Wondering what to do after friend loses baby
Dear Carolyn: My husband andIhavea mutual friend who was pregnant with her first child. We had planned to give her a congratulatory card with a monetary gift, but she miscarried and lost the baby after 37 weeks. After hearing the news from one of her co-workers, we held off saying anything. The news, I believe, was not to be made public so we didn’t want to bring it up first.
Since then, she has said nothing. Do we volunteer our sympathy or leave her to cope with this horrible event in her own way? – What to Do? Oh what terrible news. A baby’s death after 37 weeks is a stillbirth, not a miscarriage – involving so many more hopes, and so much more devastation.
So, no, never “leave” people “to cope” with such a loss unless they ask you, directly or through a spokes-friend, for privacy as they grieve. Even then, remain arm’slength attentive – and send a sympathy note without exception, because that shows you care without imposing any obligation for a response.
For the future: “I believe” is not a valid basis for decisionmaking on how to respond to a death. This was your friend’s baby. If you suspect someone wants to be left alone, then make sure at a minimum you confirm your suspicion with this friend or with someone closer to her than you are – some reliable source – before you take any (in)action.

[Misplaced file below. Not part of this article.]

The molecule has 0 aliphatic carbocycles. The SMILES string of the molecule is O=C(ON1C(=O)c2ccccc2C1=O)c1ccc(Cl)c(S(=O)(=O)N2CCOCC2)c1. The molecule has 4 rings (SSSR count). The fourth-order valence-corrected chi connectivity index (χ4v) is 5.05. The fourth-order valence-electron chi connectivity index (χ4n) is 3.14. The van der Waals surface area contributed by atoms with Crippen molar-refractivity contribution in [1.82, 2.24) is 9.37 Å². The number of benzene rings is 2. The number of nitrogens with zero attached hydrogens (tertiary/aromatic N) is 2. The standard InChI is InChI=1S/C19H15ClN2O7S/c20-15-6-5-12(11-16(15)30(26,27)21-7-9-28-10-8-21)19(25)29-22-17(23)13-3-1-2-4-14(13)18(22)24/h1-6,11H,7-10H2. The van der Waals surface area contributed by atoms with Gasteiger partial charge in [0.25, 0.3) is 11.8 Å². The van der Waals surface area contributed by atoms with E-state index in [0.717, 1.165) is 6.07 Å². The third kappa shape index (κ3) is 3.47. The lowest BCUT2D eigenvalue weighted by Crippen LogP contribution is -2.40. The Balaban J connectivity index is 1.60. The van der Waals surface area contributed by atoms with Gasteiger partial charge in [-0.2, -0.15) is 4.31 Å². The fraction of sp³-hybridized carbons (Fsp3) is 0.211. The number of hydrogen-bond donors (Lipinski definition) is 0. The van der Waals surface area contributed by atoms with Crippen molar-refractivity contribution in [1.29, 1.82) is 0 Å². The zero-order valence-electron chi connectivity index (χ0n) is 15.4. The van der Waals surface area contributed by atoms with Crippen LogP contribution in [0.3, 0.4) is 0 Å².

My wedding is in June. My soon-to-be wife asked her two sisters to stand with her as bridesmaids.
Now, my fiancee is troubled because both of her sisters can’t stand for long. Additionally, one sister is asking for special favors, wanting to wear long sleeves because she is fat. This sister is also requesting flat heels and my fiancee wants the bridesmaids to wear high heels.
Unfortunately, my fiancee doesn’t know how to tell each of them she doesn’t want them in the wedding as bridesmaids now because of their health problems. I suggested she call and simply tell them why. My fiancee thinks having someone escort the sisters to the front row of the ceremony and have them sit will be appropriate.
“I’m so vain.” That’s how she tells them.
How will this soon-to-be wife treat you if you develop health problems? Or treat a child who does, should your future bring one?
That’s what would keep me up at night, if I were you. Cold-sweating.
The bridesmaid answer is to say yes to sleeves and flats, no to shaming, and yes to seating all attendants during the ceremony. It’s not hard.
Which is why the fact of the question is so terrifying. To your fiancee, her loved ones are either ornamental or disposable. Wow. Underscore that “wow” if her attitude’s fine by you.
Never doubt: If she can excuse treating people like this, in this context, then she can find other ways that serve her interests to do the same thing to you.
TELL ME ABOUT IT